The Australian Council of Social Service (ACOSS), which represents income support recipients, in conjunction with Jobs Australia (a peak body for the not-for-profit job services providers) released a report last week (September 14, 2018) – Faces of Unemployment – which was a welcome return to a focus on joblessness and the need to provide more jobs, rather than the lame faux-progressive retreat to UBI advocacy that has dominated the policy debate for the last few years. However, once you start reading the analysis you realise that these supposedly ‘progressive’ organisations offer the same old neoliberal remedies to solving poverty and unemployment. They want: Compulsory, assisted job search, which is just coercion of jobless workers by Australia’s privatised job services industry that has an appalling record; 2. Wage subsidies in the private sector and Public sector wage subsidies – which never produce effective sustainable outcomes of sufficient magnitude to be called a solution; and vocational training, which is the same old ‘put workers on the training treadmill and shuffle the jobless queue’. This reinforces the theme I focus on a lot that the progressive elements in our society have become captured by the neoliberal mainstream and cannot think outside that frame. There is actually no mention or analysis of public sector job creation programs in the entire ACOSS/JA Report. Sadly, groups like ACOSS have a major public voice and the Federal government sees their advocacy as non-threatening because the type of policies they advocate are mainstream neoliberal and just more of what the Government, itself, thinks are viable. The irony (or disgrace) is that if these policies were effective then the ACOSS/JA Report would not have had to be written. Just imagine what they could have written about the “Faces of Unemployment” if a Job Guarantee program effectively wiped unemployment out. It would become a very short story of workers moving between jobs.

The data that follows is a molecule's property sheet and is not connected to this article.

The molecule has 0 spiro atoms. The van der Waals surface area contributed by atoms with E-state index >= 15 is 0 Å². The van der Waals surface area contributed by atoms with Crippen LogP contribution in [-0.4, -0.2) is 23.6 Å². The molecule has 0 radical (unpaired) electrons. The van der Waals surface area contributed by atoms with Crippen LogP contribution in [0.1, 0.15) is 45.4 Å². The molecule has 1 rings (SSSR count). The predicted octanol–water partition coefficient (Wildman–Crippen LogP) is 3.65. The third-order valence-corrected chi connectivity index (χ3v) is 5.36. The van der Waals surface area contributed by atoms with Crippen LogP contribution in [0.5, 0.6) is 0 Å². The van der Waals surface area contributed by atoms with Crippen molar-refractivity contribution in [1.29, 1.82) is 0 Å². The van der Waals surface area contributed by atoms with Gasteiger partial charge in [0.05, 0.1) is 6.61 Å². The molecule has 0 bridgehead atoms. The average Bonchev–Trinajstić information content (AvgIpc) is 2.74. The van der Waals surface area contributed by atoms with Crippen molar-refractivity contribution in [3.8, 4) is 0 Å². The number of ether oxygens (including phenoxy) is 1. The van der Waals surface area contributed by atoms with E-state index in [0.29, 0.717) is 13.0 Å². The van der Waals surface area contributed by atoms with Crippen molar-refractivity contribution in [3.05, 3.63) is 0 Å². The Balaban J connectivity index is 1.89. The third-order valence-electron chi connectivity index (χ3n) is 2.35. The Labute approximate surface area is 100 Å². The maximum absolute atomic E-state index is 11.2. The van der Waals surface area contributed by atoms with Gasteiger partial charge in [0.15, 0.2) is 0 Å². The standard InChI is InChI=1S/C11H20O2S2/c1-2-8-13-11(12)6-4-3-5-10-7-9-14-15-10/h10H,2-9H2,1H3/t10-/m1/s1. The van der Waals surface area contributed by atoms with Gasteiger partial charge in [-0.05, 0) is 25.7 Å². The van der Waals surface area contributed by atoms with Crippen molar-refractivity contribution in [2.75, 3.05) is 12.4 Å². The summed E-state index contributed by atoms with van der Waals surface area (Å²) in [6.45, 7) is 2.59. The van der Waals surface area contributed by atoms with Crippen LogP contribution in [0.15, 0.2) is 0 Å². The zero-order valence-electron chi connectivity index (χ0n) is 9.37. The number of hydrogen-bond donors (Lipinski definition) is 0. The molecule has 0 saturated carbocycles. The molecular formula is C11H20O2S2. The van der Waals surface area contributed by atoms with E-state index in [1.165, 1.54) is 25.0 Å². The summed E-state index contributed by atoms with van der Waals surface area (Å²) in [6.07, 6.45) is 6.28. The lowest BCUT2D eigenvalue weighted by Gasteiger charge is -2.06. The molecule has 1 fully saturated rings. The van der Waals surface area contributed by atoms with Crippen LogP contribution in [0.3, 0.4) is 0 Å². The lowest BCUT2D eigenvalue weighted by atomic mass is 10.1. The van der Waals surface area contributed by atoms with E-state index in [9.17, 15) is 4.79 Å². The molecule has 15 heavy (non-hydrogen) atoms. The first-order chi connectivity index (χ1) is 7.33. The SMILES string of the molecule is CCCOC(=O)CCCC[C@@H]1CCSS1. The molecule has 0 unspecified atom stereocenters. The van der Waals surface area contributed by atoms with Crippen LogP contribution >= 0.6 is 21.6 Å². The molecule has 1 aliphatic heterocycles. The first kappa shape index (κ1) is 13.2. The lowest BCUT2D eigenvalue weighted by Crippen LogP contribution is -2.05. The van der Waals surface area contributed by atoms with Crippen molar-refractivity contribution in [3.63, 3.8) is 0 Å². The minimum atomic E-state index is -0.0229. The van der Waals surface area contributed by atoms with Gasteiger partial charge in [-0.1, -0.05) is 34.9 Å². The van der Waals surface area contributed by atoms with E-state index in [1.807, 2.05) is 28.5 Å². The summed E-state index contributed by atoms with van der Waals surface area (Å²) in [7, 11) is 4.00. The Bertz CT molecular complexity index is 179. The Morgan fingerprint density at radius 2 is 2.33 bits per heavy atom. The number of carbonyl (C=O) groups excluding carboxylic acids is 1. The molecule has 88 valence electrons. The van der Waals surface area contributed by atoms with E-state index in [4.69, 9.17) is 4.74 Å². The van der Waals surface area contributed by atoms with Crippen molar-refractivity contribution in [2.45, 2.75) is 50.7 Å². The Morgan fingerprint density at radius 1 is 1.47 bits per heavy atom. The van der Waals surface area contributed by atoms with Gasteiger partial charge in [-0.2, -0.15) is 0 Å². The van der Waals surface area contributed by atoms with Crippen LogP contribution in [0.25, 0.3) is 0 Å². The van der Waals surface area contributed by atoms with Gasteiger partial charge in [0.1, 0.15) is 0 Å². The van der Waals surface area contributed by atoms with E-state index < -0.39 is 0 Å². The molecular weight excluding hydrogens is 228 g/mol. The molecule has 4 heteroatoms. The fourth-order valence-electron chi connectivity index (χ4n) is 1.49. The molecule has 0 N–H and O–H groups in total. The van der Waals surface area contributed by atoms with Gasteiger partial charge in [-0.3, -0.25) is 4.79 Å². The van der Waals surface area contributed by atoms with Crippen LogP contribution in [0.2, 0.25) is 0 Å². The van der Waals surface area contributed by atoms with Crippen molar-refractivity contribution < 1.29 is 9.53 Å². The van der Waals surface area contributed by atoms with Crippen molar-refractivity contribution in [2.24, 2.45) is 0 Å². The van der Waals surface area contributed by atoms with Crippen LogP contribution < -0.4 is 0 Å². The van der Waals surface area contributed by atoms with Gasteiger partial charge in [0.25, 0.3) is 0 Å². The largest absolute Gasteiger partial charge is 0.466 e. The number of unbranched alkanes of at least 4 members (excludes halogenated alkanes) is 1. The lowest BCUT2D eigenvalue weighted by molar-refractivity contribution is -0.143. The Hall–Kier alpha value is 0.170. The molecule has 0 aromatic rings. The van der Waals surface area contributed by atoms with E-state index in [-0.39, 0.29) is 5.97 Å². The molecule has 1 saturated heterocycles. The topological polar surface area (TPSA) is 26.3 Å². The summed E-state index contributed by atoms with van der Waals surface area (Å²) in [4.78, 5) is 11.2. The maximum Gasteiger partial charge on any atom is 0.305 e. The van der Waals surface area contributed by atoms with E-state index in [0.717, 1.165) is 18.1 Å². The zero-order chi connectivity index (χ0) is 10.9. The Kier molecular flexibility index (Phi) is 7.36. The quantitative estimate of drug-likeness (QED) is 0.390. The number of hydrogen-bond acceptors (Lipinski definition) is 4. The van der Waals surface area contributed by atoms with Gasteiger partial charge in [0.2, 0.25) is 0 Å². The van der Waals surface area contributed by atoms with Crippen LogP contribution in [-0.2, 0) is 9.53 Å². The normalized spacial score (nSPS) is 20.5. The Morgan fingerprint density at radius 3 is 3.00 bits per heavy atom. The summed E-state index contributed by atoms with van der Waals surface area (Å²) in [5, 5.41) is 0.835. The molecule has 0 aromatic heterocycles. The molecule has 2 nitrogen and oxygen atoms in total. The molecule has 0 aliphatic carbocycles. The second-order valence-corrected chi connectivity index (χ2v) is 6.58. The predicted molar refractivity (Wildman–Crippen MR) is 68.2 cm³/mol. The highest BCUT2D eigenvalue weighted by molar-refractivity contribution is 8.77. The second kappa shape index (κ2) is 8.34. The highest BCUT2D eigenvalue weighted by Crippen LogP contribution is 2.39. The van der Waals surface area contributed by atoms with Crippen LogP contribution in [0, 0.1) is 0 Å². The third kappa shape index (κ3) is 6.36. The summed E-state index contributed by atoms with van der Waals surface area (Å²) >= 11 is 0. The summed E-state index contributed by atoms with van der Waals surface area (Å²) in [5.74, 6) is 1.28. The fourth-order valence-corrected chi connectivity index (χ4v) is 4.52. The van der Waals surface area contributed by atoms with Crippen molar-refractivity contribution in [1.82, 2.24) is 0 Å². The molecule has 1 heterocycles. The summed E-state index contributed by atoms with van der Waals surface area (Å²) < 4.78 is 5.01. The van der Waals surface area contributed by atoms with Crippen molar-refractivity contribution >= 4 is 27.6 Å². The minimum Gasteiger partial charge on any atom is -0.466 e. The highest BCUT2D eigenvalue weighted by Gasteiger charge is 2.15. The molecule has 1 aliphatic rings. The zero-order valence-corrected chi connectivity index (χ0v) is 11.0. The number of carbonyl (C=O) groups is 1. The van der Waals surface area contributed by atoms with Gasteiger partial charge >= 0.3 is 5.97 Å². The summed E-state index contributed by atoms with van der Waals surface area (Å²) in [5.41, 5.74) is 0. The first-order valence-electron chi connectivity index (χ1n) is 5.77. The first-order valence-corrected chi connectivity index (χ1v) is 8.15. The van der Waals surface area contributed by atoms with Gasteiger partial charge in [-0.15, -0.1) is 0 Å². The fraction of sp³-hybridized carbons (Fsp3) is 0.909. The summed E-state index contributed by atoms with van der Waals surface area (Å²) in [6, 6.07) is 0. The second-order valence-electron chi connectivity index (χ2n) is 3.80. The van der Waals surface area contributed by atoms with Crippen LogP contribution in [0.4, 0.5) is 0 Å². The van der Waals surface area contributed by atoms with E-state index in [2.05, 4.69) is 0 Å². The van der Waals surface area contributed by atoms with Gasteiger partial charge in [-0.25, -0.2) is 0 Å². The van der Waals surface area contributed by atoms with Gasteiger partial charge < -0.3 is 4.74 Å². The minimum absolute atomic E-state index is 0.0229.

On August 19, 1964, the then US President Lyndon B. Johnson established the – National Commission on Technology, Automation, and Economic Progress. He established the Commission in response to growing concern during the deep 1960-61 recession that the unemployment had been created by the pace of technological change. Ring a bell! He wanted to an inquiry to explore this issue and come up with recommendations on how to deal with the possibility that automation was wiping out jobs and the future would be bleak. Before the Commission had reported, the Federal government had reversed its fiscal austerity and the resulting stimulus had driven the unemployment back down to relatively low levels. The Commission noted that unemployment was largely the result of inadequate total spending and that the Government had the tools at its disposal to eliminate it. They considered that there would be workers (low-skill etc) who would suffer more displacement from technology than those with more skill etc, but that ultimately even those workers would be able to get jobs if the public deficit was large enough. In this regard, they eschewed pointless training programs that did not provide immediate access to jobs. Instead, they recommended (among other things) the introduction of a Job Guarantee (Public Service Employment) financed by the Federal government but administered at all levels of government. It would pay the Federal minimum wage and be available on demand. This is the preferred Modern Monetary Theory (MMT) approach and rejects solutions that rely on the provision of a basic income guarantee to resolve the problems created by unemployment.